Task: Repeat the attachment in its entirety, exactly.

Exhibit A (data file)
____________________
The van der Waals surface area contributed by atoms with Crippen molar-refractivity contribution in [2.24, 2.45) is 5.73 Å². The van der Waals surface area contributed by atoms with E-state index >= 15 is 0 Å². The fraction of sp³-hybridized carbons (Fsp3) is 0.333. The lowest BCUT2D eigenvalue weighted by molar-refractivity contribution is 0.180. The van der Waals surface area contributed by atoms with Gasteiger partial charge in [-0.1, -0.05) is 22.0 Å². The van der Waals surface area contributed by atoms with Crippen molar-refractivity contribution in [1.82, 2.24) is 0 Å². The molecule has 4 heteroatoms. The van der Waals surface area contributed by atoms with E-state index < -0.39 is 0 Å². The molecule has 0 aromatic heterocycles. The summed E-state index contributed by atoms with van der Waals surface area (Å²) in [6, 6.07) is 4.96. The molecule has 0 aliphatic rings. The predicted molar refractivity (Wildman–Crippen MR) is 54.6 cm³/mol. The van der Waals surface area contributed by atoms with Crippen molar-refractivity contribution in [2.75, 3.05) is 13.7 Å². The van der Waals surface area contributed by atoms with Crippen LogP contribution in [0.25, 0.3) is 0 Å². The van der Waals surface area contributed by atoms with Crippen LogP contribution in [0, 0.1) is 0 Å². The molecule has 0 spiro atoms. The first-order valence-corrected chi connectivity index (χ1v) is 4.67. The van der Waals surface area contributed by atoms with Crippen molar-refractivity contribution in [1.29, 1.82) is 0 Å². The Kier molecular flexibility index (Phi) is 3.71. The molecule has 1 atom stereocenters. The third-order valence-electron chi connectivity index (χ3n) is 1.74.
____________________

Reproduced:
The van der Waals surface area contributed by atoms with Crippen molar-refractivity contribution in [2.24, 2.45) is 5.73 Å². The van der Waals surface area contributed by atoms with E-state index >= 15 is 0 Å². The fraction of sp³-hybridized carbons (Fsp3) is 0.333. The lowest BCUT2D eigenvalue weighted by molar-refractivity contribution is 0.180. The van der Waals surface area contributed by atoms with Gasteiger partial charge in [-0.1, -0.05) is 22.0 Å². The van der Waals surface area contributed by atoms with Crippen molar-refractivity contribution in [1.82, 2.24) is 0 Å². The molecule has 4 heteroatoms. The van der Waals surface area contributed by atoms with E-state index < -0.39 is 0 Å². The molecule has 0 aromatic heterocycles. The summed E-state index contributed by atoms with van der Waals surface area (Å²) in [6, 6.07) is 4.96. The molecule has 0 aliphatic rings. The predicted molar refractivity (Wildman–Crippen MR) is 54.6 cm³/mol. The van der Waals surface area contributed by atoms with Crippen molar-refractivity contribution in [2.75, 3.05) is 13.7 Å². The van der Waals surface area contributed by atoms with Crippen LogP contribution in [0.25, 0.3) is 0 Å². The van der Waals surface area contributed by atoms with Crippen LogP contribution in [0, 0.1) is 0 Å². The molecule has 0 spiro atoms. The first-order valence-corrected chi connectivity index (χ1v) is 4.67. The van der Waals surface area contributed by atoms with Crippen molar-refractivity contribution in [1.29, 1.82) is 0 Å². The Kier molecular flexibility index (Phi) is 3.71. The molecule has 1 atom stereocenters. The third-order valence-electron chi connectivity index (χ3n) is 1.74.